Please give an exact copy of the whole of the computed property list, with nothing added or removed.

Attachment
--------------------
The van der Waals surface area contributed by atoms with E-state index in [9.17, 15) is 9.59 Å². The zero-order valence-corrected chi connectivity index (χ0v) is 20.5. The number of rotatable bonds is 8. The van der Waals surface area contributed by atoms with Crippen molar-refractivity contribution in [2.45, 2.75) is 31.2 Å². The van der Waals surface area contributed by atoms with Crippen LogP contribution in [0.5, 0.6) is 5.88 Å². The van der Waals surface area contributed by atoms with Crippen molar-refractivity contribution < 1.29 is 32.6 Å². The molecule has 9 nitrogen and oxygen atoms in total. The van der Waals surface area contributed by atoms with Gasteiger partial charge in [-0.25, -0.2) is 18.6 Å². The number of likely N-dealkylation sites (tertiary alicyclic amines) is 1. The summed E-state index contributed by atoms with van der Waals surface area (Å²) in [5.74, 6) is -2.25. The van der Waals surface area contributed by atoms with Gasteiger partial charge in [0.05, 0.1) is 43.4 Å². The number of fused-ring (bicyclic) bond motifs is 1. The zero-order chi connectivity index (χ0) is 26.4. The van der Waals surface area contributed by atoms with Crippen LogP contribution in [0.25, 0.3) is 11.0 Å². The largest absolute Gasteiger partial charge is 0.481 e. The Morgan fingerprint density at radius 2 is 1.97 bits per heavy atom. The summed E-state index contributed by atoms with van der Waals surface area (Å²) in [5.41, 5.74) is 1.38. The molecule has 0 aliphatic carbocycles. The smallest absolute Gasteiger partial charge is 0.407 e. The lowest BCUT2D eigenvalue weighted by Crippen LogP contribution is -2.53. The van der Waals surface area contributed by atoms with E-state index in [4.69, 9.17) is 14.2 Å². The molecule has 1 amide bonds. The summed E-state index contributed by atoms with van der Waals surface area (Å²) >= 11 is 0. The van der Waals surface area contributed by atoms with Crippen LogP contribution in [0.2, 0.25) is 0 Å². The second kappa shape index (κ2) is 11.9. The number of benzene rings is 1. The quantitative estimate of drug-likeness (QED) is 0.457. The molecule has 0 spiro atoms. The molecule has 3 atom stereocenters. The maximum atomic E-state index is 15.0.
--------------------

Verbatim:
The van der Waals surface area contributed by atoms with E-state index in [9.17, 15) is 9.59 Å². The zero-order valence-corrected chi connectivity index (χ0v) is 20.5. The number of rotatable bonds is 8. The van der Waals surface area contributed by atoms with Crippen molar-refractivity contribution in [2.45, 2.75) is 31.2 Å². The van der Waals surface area contributed by atoms with Crippen LogP contribution in [0.5, 0.6) is 5.88 Å². The van der Waals surface area contributed by atoms with Crippen molar-refractivity contribution < 1.29 is 32.6 Å². The molecule has 9 nitrogen and oxygen atoms in total. The van der Waals surface area contributed by atoms with Gasteiger partial charge in [-0.25, -0.2) is 18.6 Å². The number of likely N-dealkylation sites (tertiary alicyclic amines) is 1. The summed E-state index contributed by atoms with van der Waals surface area (Å²) in [5.74, 6) is -2.25. The van der Waals surface area contributed by atoms with Gasteiger partial charge in [0.05, 0.1) is 43.4 Å². The number of fused-ring (bicyclic) bond motifs is 1. The zero-order chi connectivity index (χ0) is 26.4. The van der Waals surface area contributed by atoms with Crippen LogP contribution in [0.25, 0.3) is 11.0 Å². The largest absolute Gasteiger partial charge is 0.481 e. The Morgan fingerprint density at radius 2 is 1.97 bits per heavy atom. The summed E-state index contributed by atoms with van der Waals surface area (Å²) in [5.41, 5.74) is 1.38. The molecule has 0 aliphatic carbocycles. The smallest absolute Gasteiger partial charge is 0.407 e. The lowest BCUT2D eigenvalue weighted by Crippen LogP contribution is -2.53. The van der Waals surface area contributed by atoms with E-state index in [4.69, 9.17) is 14.2 Å². The molecule has 1 amide bonds. The summed E-state index contributed by atoms with van der Waals surface area (Å²) >= 11 is 0. The van der Waals surface area contributed by atoms with Crippen LogP contribution in [0.2, 0.25) is 0 Å². The second kappa shape index (κ2) is 11.9. The number of benzene rings is 1. The quantitative estimate of drug-likeness (QED) is 0.457. The molecule has 0 spiro atoms. The molecule has 3 atom stereocenters. The maximum atomic E-state index is 15.0.